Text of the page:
So, if you’re unsure how to do it, it’s a good plan to ask a pro for help. They can show you how to use the chemicals safely. 

Management of Cotoneaster

A bush with red berries and green leaves,

Taking care of a cotoneaster is quite simple. To make sure it doesn’t grow too much, you should cut it sometimes. When you cut it, make sure the pieces don’t grow back. Keep an eye on your garden and remove any new cotoneaster plants when you see them.

This stops them from spreading around. Cotoneaster care is about a few things. You should trim it often so it doesn’t get too big. When you cut it, make sure the pieces can’t grow again.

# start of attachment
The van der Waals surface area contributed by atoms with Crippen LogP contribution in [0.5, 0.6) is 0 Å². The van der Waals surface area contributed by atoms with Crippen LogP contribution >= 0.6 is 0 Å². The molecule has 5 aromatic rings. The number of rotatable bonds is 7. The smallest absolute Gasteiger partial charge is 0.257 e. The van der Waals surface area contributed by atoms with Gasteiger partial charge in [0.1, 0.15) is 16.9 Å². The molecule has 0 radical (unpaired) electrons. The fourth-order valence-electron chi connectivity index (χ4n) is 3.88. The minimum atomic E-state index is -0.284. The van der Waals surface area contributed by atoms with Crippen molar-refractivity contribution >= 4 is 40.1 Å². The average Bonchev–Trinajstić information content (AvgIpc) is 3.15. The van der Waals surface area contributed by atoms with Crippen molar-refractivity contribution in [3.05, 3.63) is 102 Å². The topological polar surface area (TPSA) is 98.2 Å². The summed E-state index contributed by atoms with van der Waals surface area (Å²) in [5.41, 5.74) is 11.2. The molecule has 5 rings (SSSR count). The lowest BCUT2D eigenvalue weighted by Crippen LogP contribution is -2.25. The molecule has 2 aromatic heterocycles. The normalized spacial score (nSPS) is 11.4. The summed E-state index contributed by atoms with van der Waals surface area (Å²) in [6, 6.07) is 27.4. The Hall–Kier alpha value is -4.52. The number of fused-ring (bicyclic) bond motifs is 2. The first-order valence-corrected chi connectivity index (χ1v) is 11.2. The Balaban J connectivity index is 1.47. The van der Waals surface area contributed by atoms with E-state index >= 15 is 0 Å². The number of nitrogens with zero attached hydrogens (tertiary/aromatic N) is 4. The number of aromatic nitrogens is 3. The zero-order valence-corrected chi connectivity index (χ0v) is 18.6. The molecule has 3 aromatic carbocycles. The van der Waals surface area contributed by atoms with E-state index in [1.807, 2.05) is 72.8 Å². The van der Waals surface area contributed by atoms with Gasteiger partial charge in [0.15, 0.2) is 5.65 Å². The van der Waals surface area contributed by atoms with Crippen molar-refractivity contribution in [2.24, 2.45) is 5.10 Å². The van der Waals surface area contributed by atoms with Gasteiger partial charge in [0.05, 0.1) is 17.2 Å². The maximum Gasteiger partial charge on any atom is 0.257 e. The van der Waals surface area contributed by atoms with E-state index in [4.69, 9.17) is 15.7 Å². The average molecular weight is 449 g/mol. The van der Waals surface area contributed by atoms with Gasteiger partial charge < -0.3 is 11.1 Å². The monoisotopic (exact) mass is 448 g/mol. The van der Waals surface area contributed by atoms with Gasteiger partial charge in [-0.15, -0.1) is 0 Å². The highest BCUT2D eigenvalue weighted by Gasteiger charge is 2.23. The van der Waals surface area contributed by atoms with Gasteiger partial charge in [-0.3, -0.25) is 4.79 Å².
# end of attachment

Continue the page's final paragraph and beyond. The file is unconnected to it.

Look at your garden and take away any new cotoneaster plants when they show up. This makes sure they don’t go everywhere. Look for more ways to manage them properly.

1. Cutting with Stump Treatment

When you trim cotoneaster plants, cut them really low to the ground. After you cut them, put something on the cut part to stop them from growing back.

This thing usually has chemicals that keep the plant from growing again. It’s important to do this to keep your garden neat. If you don’t, the plants might return, and you’ll have to cut them again.

So, remember to trim cotoneaster plants close to the ground and use the special stuff after you cut them. This way, your garden will stay nice and clean, and you won’t have to worry about those plants growing back. 

2. Treatment of Scraped Stems